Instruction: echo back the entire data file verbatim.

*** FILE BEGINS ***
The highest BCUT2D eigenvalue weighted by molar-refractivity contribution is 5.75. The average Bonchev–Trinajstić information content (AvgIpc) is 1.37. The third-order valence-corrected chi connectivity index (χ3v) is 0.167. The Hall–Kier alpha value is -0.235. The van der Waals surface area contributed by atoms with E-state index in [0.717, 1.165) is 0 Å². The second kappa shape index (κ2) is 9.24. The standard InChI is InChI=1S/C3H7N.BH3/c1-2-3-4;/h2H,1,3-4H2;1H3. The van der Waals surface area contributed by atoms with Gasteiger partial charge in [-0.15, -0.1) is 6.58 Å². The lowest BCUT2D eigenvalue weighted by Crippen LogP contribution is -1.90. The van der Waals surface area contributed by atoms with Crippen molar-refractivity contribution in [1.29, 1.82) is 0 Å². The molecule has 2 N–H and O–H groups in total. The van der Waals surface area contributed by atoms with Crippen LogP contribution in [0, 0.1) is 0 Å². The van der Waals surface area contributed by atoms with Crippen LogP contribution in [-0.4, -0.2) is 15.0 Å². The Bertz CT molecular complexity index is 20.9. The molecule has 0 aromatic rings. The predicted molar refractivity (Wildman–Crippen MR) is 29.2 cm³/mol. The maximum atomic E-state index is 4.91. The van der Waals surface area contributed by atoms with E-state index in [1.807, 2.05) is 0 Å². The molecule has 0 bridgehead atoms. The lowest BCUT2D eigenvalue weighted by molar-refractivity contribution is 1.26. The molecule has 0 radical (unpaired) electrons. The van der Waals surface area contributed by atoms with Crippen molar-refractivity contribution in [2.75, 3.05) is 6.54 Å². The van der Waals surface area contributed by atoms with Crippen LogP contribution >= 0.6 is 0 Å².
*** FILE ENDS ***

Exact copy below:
The highest BCUT2D eigenvalue weighted by molar-refractivity contribution is 5.75. The average Bonchev–Trinajstić information content (AvgIpc) is 1.37. The third-order valence-corrected chi connectivity index (χ3v) is 0.167. The Hall–Kier alpha value is -0.235. The van der Waals surface area contributed by atoms with E-state index in [0.717, 1.165) is 0 Å². The second kappa shape index (κ2) is 9.24. The standard InChI is InChI=1S/C3H7N.BH3/c1-2-3-4;/h2H,1,3-4H2;1H3. The van der Waals surface area contributed by atoms with Gasteiger partial charge in [-0.15, -0.1) is 6.58 Å². The lowest BCUT2D eigenvalue weighted by Crippen LogP contribution is -1.90. The van der Waals surface area contributed by atoms with Crippen molar-refractivity contribution in [1.29, 1.82) is 0 Å². The molecule has 2 N–H and O–H groups in total. The van der Waals surface area contributed by atoms with Crippen LogP contribution in [0, 0.1) is 0 Å². The van der Waals surface area contributed by atoms with Crippen LogP contribution in [-0.4, -0.2) is 15.0 Å². The Bertz CT molecular complexity index is 20.9. The molecule has 0 aromatic rings. The predicted molar refractivity (Wildman–Crippen MR) is 29.2 cm³/mol. The maximum atomic E-state index is 4.91. The van der Waals surface area contributed by atoms with E-state index in [1.807, 2.05) is 0 Å². The molecule has 0 bridgehead atoms. The lowest BCUT2D eigenvalue weighted by molar-refractivity contribution is 1.26. The molecule has 0 radical (unpaired) electrons. The van der Waals surface area contributed by atoms with Crippen molar-refractivity contribution in [2.75, 3.05) is 6.54 Å². The van der Waals surface area contributed by atoms with Crippen LogP contribution >= 0.6 is 0 Å².